California Makes Waves in Green Energy with Passage of Senate Bill 605 – Wave and Tidal Energy

California Senate Bill 605 – Wave and Tidal Energy (SB 605) has been unanimously approved across policy committees and intends to introduce a new and sustainable source of energy into California’s expansive green energy playing field. Wave and Tidal energy utilizes the natural push-and-pull of the ocean tides to generate sustainable power. 

Tidal energy is uncommon in the United States – in fact, according to National Geographic, no commercial-sized tidal energy plants currently exist in the U.S., and the market is mainly pioneered by plants overseas, the largest of which is the Sihwa Lake Tidal Power Station in South Korea. National Geographic also cites that France was the first country to found a commercial-sized plant, located in La Rance.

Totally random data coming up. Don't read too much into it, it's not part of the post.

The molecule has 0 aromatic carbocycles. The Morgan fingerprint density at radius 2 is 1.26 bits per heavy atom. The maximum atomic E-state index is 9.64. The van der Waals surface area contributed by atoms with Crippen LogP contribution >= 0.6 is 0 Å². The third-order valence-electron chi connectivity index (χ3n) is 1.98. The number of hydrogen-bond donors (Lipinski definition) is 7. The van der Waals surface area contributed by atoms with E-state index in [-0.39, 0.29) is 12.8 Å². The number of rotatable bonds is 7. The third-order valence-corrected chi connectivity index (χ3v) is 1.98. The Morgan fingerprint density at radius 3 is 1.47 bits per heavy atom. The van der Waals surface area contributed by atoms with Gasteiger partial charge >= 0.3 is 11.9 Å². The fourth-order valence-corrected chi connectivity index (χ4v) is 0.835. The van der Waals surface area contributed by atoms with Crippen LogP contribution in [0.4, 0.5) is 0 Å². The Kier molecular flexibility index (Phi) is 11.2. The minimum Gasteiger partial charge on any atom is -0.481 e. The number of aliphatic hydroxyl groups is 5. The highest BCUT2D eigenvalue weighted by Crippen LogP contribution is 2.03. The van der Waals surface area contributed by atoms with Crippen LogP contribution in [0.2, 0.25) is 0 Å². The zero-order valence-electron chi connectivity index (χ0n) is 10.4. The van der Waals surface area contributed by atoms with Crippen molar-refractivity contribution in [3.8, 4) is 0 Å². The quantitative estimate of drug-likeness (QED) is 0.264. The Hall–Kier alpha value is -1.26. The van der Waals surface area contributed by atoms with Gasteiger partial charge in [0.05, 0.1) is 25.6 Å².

California company CalWave launched the “first long-term wave energy project,” says the DOE. The company deployed their xWave back in March of 2022. 

As OpenStates.com lists, Senate Bill 605 will “require the Energy Commission and the Ocean Protection Council, on or before February 1, 2024, to commence a comprehensive, collaborative study to evaluate the feasibility and benefits of using wave energy and tidal energy, as specified,” followed by a written report and solicit / consider approval for applications for pilot projects, presumably many similar to xWave and other initiatives. 

“I’m extremely pleased that California is moving fast to implement this historic legislation that will bring wave energy to California,” said Inna Braverman, Founder and CEO of Eco Wave Power, a global wave energy company headquartered in Sweden, quoted in this article by ReNews.  “Wave energy is the largest untapped source of clean energy, and its widespread implementation in California will have a large positive impact – both environmentally and economically, as it will create a steady stream of clean jobs through manufacturing, transportation, construction, engineering, and other areas.”

The bill is now on its way to the State Assembly. Stay tuned to the SPURR blog for updates on all things sustainability, utility, and more! 

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